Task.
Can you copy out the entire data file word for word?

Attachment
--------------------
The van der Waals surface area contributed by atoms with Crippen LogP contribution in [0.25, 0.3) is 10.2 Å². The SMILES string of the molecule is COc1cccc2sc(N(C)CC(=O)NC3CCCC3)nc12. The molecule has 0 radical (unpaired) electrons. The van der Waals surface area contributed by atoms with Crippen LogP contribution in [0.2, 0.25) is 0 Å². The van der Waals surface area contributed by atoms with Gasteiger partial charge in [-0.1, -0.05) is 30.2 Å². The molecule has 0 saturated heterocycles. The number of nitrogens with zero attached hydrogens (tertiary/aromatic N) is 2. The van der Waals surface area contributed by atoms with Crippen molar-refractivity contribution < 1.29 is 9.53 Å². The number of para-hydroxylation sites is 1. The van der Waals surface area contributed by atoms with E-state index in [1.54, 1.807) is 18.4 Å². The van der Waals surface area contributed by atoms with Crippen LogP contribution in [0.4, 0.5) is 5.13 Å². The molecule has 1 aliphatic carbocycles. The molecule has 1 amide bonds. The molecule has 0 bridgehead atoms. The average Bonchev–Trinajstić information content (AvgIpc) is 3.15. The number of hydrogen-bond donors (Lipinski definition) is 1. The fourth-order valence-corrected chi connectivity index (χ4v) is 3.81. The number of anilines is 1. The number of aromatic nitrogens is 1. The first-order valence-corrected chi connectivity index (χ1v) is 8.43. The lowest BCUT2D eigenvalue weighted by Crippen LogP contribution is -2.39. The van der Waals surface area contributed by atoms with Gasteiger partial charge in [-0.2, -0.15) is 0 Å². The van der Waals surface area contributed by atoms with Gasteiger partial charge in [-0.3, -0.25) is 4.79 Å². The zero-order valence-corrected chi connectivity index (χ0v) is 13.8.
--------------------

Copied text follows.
The van der Waals surface area contributed by atoms with Crippen LogP contribution in [0.25, 0.3) is 10.2 Å². The SMILES string of the molecule is COc1cccc2sc(N(C)CC(=O)NC3CCCC3)nc12. The molecule has 0 radical (unpaired) electrons. The van der Waals surface area contributed by atoms with Crippen LogP contribution in [0.2, 0.25) is 0 Å². The van der Waals surface area contributed by atoms with Gasteiger partial charge in [-0.1, -0.05) is 30.2 Å². The molecule has 0 saturated heterocycles. The number of nitrogens with zero attached hydrogens (tertiary/aromatic N) is 2. The van der Waals surface area contributed by atoms with Crippen molar-refractivity contribution < 1.29 is 9.53 Å². The number of para-hydroxylation sites is 1. The van der Waals surface area contributed by atoms with E-state index in [1.54, 1.807) is 18.4 Å². The van der Waals surface area contributed by atoms with Crippen LogP contribution in [0.4, 0.5) is 5.13 Å². The molecule has 1 aliphatic carbocycles. The molecule has 1 amide bonds. The molecule has 0 bridgehead atoms. The average Bonchev–Trinajstić information content (AvgIpc) is 3.15. The number of hydrogen-bond donors (Lipinski definition) is 1. The fourth-order valence-corrected chi connectivity index (χ4v) is 3.81. The number of anilines is 1. The number of aromatic nitrogens is 1. The first-order valence-corrected chi connectivity index (χ1v) is 8.43. The lowest BCUT2D eigenvalue weighted by Crippen LogP contribution is -2.39. The van der Waals surface area contributed by atoms with Gasteiger partial charge in [-0.2, -0.15) is 0 Å². The van der Waals surface area contributed by atoms with Gasteiger partial charge in [-0.3, -0.25) is 4.79 Å². The zero-order valence-corrected chi connectivity index (χ0v) is 13.8.